June 6, 2016 Combichrist – This Is Where Death Begins (Album Review)
Who would have thought that American/Norwegian brutal Electro-Tech act Combichrist was just scratching the surface of what they are capable of in the realm of Industrial Metal on their 2014 album We Love You. With that said, the Atlanta, Georgia based Electro/Techno studio project founded back in 2003 has metamorphosed into a real Crossover Act; transforming itself with a big portion of Rock-n-Roll and Metal. Now after heavy touring over the past two years, mastermind Andy LaPlegua and his raucous hooligans Joe Letz (drums), Eric 13 (guitar), Brent Ashley (bass), and Nick Rossi (drums), their next sonic bomb is entitled This Is Where Death Begins.
Hitting the public on June 3rd via German label Out Of Line Music, it marks their seventh studio offering, and could be one that defines their career. A bold statement, LaPlegua left nothing to chance with the new Industrial hybrid, this becomes clear after reading the list of those involved in the liner notes. With that said, the 15-track monster was produced by Oumi Kapila (Filter) and LaPlegua himself, while being mastered by Vlado Meller (Red Hot Chili Peppers, Slipknot) and features guest vocals from Chris Motionless (Motionless In White) and Ariel Levitan (MXMS) on two tracks. With such facts, it is no wonder that the album is creating such a buzz.
Opening with “We Are The Plague,“ it is a track that perfectly lives up to its name on the introducing lurking keyboard carpet which draws through the whole track, the infernal behemoth instrumentation and the nasty vocals are slammed to the listener’s face, more brutal and infernal than ever before. Then, “My Life My Rules” rolls without compromise with a big pinch of Rock-n-Roll, although one can imagine the song also with a Techno face by its stamping beat. Then there is “Glitchteeth,” which is an absolute adventure to discover, listening by headphones with many ups and downs. Meanwhile, “Exit Eternity” comes on with great chorus that features Arial Levitan as LaPlegua unleashes like a demon. Bringing the feel of an apocalyptic plague, there are not many songs sending out rays of menace like this.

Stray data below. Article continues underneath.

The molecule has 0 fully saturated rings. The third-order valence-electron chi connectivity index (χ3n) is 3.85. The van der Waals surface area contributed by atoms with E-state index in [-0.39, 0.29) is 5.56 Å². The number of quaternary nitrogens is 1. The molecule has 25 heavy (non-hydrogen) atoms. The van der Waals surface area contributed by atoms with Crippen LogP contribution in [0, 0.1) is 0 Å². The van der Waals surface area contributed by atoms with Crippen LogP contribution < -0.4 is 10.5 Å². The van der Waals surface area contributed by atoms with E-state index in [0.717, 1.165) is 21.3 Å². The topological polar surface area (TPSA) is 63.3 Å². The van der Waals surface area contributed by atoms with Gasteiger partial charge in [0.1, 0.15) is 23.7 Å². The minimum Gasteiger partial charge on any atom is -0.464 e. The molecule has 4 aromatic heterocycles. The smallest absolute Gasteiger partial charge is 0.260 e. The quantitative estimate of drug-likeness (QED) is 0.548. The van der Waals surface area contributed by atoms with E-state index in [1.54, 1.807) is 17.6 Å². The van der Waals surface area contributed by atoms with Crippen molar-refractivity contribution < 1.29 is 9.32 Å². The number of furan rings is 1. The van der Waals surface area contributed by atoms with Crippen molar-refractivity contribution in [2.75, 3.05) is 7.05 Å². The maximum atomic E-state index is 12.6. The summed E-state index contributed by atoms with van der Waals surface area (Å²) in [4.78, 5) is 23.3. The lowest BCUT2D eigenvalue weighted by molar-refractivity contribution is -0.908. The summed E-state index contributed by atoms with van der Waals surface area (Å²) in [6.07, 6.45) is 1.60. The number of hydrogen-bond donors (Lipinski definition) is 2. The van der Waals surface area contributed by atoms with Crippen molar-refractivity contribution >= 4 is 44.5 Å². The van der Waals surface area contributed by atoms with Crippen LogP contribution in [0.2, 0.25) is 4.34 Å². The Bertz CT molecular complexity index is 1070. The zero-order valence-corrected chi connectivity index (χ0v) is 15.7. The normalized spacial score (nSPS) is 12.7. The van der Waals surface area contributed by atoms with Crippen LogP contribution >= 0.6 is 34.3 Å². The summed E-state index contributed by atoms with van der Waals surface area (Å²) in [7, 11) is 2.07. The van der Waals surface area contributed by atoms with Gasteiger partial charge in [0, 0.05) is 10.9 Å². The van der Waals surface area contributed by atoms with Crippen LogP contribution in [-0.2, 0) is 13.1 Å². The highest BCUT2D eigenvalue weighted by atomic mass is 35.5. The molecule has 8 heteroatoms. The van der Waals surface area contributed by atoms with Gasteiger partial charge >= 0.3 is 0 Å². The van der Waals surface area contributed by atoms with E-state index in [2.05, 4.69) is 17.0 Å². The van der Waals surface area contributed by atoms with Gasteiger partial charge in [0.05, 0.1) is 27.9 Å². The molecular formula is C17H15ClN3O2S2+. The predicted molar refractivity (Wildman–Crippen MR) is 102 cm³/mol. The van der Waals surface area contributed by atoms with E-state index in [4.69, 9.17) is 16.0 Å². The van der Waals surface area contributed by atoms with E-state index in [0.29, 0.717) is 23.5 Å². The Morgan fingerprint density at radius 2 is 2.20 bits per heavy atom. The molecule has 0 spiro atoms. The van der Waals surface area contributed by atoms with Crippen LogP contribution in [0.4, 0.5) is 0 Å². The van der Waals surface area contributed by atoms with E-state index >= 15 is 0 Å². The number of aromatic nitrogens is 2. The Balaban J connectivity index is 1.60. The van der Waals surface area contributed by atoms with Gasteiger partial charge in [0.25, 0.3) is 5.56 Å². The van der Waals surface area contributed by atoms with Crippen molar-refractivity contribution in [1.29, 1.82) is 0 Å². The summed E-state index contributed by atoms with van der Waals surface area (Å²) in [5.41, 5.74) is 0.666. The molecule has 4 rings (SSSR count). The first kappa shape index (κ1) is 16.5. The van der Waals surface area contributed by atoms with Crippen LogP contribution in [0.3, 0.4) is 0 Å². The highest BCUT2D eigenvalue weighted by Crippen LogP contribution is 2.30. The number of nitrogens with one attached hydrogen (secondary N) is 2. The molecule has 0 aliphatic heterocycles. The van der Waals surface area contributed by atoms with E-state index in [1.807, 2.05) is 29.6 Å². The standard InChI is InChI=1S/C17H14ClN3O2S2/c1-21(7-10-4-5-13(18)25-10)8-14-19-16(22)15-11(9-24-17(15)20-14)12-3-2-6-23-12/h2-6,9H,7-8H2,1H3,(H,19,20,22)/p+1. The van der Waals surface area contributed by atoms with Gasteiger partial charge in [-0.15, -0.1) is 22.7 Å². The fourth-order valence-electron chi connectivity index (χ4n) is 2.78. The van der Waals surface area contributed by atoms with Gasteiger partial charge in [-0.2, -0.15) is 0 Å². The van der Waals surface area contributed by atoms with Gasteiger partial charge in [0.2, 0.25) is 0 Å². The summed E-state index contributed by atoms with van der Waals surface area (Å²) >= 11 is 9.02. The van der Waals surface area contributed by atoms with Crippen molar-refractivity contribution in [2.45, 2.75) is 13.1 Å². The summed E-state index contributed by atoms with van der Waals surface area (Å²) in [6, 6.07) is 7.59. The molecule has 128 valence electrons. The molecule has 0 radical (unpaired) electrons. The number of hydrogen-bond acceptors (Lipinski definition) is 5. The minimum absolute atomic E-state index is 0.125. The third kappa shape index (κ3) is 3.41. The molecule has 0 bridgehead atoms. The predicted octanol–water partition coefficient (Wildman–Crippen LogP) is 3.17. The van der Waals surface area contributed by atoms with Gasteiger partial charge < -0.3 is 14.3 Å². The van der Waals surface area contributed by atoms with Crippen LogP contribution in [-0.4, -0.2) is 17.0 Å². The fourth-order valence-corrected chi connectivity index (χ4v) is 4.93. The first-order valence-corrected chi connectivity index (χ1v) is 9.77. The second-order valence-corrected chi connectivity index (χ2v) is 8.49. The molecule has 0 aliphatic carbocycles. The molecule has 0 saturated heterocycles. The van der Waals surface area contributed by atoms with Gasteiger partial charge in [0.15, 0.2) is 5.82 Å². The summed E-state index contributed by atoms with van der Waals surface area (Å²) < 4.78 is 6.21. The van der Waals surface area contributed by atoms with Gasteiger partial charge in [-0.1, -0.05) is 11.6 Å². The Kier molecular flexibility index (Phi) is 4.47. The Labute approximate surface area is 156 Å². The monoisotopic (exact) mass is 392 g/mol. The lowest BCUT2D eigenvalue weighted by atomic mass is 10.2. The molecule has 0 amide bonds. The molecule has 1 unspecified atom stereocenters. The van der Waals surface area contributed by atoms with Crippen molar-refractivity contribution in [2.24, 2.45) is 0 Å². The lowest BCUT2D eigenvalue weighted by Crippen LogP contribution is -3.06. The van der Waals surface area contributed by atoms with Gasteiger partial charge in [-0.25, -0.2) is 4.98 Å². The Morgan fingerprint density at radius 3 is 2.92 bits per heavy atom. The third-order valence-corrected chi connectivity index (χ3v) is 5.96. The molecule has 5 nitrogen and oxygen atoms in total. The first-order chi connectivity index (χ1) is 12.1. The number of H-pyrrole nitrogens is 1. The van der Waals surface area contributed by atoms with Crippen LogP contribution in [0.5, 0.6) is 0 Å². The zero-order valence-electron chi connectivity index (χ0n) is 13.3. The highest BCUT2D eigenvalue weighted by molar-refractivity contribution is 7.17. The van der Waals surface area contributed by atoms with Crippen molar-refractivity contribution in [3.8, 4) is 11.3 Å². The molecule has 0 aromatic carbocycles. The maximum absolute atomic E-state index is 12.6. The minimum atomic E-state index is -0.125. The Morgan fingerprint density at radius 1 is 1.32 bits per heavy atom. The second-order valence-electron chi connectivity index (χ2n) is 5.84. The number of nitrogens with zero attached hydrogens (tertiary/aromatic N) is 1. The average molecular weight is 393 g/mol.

As the dark journey goes on, “Skullcrusher” again operates with a Rock-n-Roll touch, while “Destroy Everything” beats everything out of the listener’s body, like being whipped out in hell. The banned brutality on this track is beyond comprehension and LaPlegua’s monologue sometime sounds like a weird, English version of Til Lindemann. Other Industrial pearls like “Tired Of Hating You” or “Don’t Care How You Feel About It” are holding the apocalyptic arc of suspense on the same high level, before “Blackened Heart” shows again the dark face with balefulness soundscapes. Then there is the the heavy groove of “Pay to Play,” which sees Chris Motionless join in the pummeling.
Later on, with “Black Tar Dove, Pt. 1” and “Black Tar Dove, Pt. 2,“ listener’s are tempted further with the madness in LaPlegua’s head. While the kind of intro in “Black Tar Dove, Pt. 1” sounds like a exorcism releasing demons, “Black Tar Dove, Pt. 2” feels like a sick sermon that implants something in the listener’s head. This comes before the album closes with the only calm track, “Homeward,” featuring Arial Levitan once more. This conclusion finally affords listeners an opportunity to pick up a towel to remove the cold sweat which This Is Where Death Begins aroused during its intense run-time.
This Is Where Death Begins will no doubt change listener’s musically state of mind. While some fans of the early years may be disappointed that the Aggro-Techno parts are absent, nevertheless, This Is Where Death Begins is a comfortable psychological stress test. It is a real sonic killing spree and has the potential of a long-term-effect to be mentioned in one breath of air with milestones like Nine Inch Nail’s 1994 album The Downward Spiral or Marilyn Manson’s 1996 album Antichrist Superstar. CrypticRock gives this insight into Combichrist’s soul 5 out of 5 stars.